Simran Dhir: ‘I love that Delhi has a deep, visible history’

photo of a woman, author simran dhir, with a quote from her interview written in galcial difference font
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Edited Excerpts from an interview with author Simran Dhir.

“And as for Delhi, the city continues to blossom with bouquets of bright bougainvillea, champa and laburnum in summer; flood with water and traffic in the monsoon; and unhappily hide beneath the cover of grey smog in winter. Seemingly unchanged but ever-changing, it absorbs the corruption, the violence, the scandals, as well as the triumphs, love and celebrations, and finds a place for them somewhere in its long history.”

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Writer and lawyer Simran Dhir’s recent debut novel Best Intentions (HarperCollins, 2021) is the story of a family in Delhi set against the backdrop of law, justice, politics and corruption in today’s India.  

Simran graduated from National Law School of India University, Bangalore and worked in London and Munich before returning to India to practice competition law. Simran lives in Delhi with her husband and son. 

In this exclusive interview, she tells us among other things about being a lawyer and writer, the book’s setting in Delhi, and the challenges of writing a family drama with varying public themes.

You are a lawyer by profession. Tell us how you decided to make your foray into the world of writing fiction with your debut book Best Intentions.

Simran Dhir: I was on a break from work in 2014 when I started to visit a library each day as routine. I would read and study there, and particularly enjoyed reading from the history section.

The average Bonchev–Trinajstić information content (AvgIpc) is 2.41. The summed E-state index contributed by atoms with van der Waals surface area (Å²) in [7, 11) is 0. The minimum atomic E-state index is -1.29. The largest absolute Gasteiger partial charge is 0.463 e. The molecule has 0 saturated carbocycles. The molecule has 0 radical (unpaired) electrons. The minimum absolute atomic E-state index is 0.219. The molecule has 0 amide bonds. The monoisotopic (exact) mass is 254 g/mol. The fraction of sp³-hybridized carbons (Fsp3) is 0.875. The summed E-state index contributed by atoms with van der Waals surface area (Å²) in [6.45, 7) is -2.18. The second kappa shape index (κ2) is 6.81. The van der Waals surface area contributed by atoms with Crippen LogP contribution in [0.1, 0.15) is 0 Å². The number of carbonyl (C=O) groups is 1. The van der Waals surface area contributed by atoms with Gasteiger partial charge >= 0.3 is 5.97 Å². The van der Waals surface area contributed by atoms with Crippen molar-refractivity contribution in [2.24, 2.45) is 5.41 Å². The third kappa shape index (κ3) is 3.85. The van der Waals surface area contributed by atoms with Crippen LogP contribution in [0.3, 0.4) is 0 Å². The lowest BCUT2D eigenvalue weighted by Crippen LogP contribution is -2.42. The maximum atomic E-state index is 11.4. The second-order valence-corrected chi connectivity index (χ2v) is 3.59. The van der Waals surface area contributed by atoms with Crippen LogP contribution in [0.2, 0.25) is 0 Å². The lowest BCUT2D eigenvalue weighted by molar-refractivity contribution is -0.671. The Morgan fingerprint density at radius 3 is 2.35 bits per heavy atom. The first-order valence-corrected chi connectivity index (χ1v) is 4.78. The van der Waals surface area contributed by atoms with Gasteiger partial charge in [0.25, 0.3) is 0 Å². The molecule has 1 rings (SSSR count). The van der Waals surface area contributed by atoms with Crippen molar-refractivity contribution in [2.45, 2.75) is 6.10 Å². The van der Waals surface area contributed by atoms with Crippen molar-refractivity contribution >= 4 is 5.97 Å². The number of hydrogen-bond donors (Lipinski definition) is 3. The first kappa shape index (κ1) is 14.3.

I have always been a voracious reader, but this was also a year when I decided to read many of the classics that had been on my list – I read Tolstoy and Henry James and Naguib Mahfouz, and many others. 

So, the space in my head created by taking some time off work was filled with the characters from my novel – it seemed to happen without too much of effort from me. Gayatri took form as a lawyer-turned-historian, and the rest of characters grew around her. 

When I started to write, I did not have a sense of what I was doing, whether it would be a book, and whether it would ever be published. 

The book’s protagonist, Gayatri, and many of its other central characters, are trained lawyers. How much of Gayatri’s character and story is influenced by your own life, or people that you know? What are the challenges of writing something you know so closely? Does it require disguising real people? Have any of your friends, family or colleagues recognized themselves in your book?

Simran Dhir: I don’t think there is any character or part of the story that is specifically influenced by my life, although it is definitely easier to understand the rhythm of a character’s routine as well as their thought process if they are cut from a familiar mould – in terms of education, profession, age, background, etc. 

My work does not involve the kind of work that criminal law litigators (Akshay and his father do), so that was fun to write because I did explore a different side of legal work. 

I didn’t base any character on people I know, so (thankfully!) there has been no one asking me if any character was based on them.